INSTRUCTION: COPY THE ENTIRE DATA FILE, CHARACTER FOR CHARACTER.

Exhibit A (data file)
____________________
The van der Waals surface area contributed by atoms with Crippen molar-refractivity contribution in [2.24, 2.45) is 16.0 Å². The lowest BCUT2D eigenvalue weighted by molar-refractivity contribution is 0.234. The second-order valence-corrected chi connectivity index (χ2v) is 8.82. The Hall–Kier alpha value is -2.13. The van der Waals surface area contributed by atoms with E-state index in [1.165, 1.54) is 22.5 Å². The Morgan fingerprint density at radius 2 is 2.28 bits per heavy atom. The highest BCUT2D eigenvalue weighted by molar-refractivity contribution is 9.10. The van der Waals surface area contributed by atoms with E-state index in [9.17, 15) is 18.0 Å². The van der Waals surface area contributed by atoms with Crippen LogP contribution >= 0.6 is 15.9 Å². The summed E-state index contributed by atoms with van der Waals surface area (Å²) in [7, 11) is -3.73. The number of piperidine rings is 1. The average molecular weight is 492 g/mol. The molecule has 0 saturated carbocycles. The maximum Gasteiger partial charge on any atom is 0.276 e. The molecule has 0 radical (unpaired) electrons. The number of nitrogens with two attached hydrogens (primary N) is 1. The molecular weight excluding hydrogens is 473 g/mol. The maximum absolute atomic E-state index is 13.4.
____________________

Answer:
The van der Waals surface area contributed by atoms with Crippen molar-refractivity contribution in [2.24, 2.45) is 16.0 Å². The lowest BCUT2D eigenvalue weighted by molar-refractivity contribution is 0.234. The second-order valence-corrected chi connectivity index (χ2v) is 8.82. The Hall–Kier alpha value is -2.13. The van der Waals surface area contributed by atoms with E-state index in [1.165, 1.54) is 22.5 Å². The Morgan fingerprint density at radius 2 is 2.28 bits per heavy atom. The highest BCUT2D eigenvalue weighted by molar-refractivity contribution is 9.10. The van der Waals surface area contributed by atoms with E-state index in [9.17, 15) is 18.0 Å². The van der Waals surface area contributed by atoms with Crippen LogP contribution >= 0.6 is 15.9 Å². The summed E-state index contributed by atoms with van der Waals surface area (Å²) in [7, 11) is -3.73. The number of piperidine rings is 1. The average molecular weight is 492 g/mol. The molecule has 0 saturated carbocycles. The maximum Gasteiger partial charge on any atom is 0.276 e. The molecule has 0 radical (unpaired) electrons. The number of nitrogens with two attached hydrogens (primary N) is 1. The molecular weight excluding hydrogens is 473 g/mol. The maximum absolute atomic E-state index is 13.4.